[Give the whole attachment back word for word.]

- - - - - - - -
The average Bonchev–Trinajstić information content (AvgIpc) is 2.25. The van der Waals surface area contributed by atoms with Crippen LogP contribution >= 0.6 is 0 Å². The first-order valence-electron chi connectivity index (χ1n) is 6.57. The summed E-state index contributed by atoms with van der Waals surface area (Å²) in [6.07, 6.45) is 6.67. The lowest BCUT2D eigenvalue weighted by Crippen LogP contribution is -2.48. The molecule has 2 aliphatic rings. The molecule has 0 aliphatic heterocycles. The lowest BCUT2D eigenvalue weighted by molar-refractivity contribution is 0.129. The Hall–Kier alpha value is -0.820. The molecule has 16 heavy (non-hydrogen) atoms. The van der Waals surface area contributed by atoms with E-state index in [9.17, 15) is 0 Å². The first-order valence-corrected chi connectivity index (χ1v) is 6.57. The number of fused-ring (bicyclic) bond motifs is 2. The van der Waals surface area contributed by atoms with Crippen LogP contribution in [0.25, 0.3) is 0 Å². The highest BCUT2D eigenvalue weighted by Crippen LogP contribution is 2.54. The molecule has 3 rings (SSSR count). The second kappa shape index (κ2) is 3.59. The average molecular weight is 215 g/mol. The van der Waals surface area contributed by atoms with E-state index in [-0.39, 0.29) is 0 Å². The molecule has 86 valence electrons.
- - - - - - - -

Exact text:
The average Bonchev–Trinajstić information content (AvgIpc) is 2.25. The van der Waals surface area contributed by atoms with Crippen LogP contribution >= 0.6 is 0 Å². The first-order valence-electron chi connectivity index (χ1n) is 6.57. The summed E-state index contributed by atoms with van der Waals surface area (Å²) in [6.07, 6.45) is 6.67. The lowest BCUT2D eigenvalue weighted by Crippen LogP contribution is -2.48. The molecule has 2 aliphatic rings. The molecule has 0 aliphatic heterocycles. The lowest BCUT2D eigenvalue weighted by molar-refractivity contribution is 0.129. The Hall–Kier alpha value is -0.820. The molecule has 16 heavy (non-hydrogen) atoms. The van der Waals surface area contributed by atoms with E-state index in [9.17, 15) is 0 Å². The first-order valence-corrected chi connectivity index (χ1v) is 6.57. The number of fused-ring (bicyclic) bond motifs is 2. The van der Waals surface area contributed by atoms with Crippen LogP contribution in [0.25, 0.3) is 0 Å². The highest BCUT2D eigenvalue weighted by Crippen LogP contribution is 2.54. The molecule has 3 rings (SSSR count). The second kappa shape index (κ2) is 3.59. The average molecular weight is 215 g/mol. The van der Waals surface area contributed by atoms with E-state index in [-0.39, 0.29) is 0 Å². The molecule has 86 valence electrons.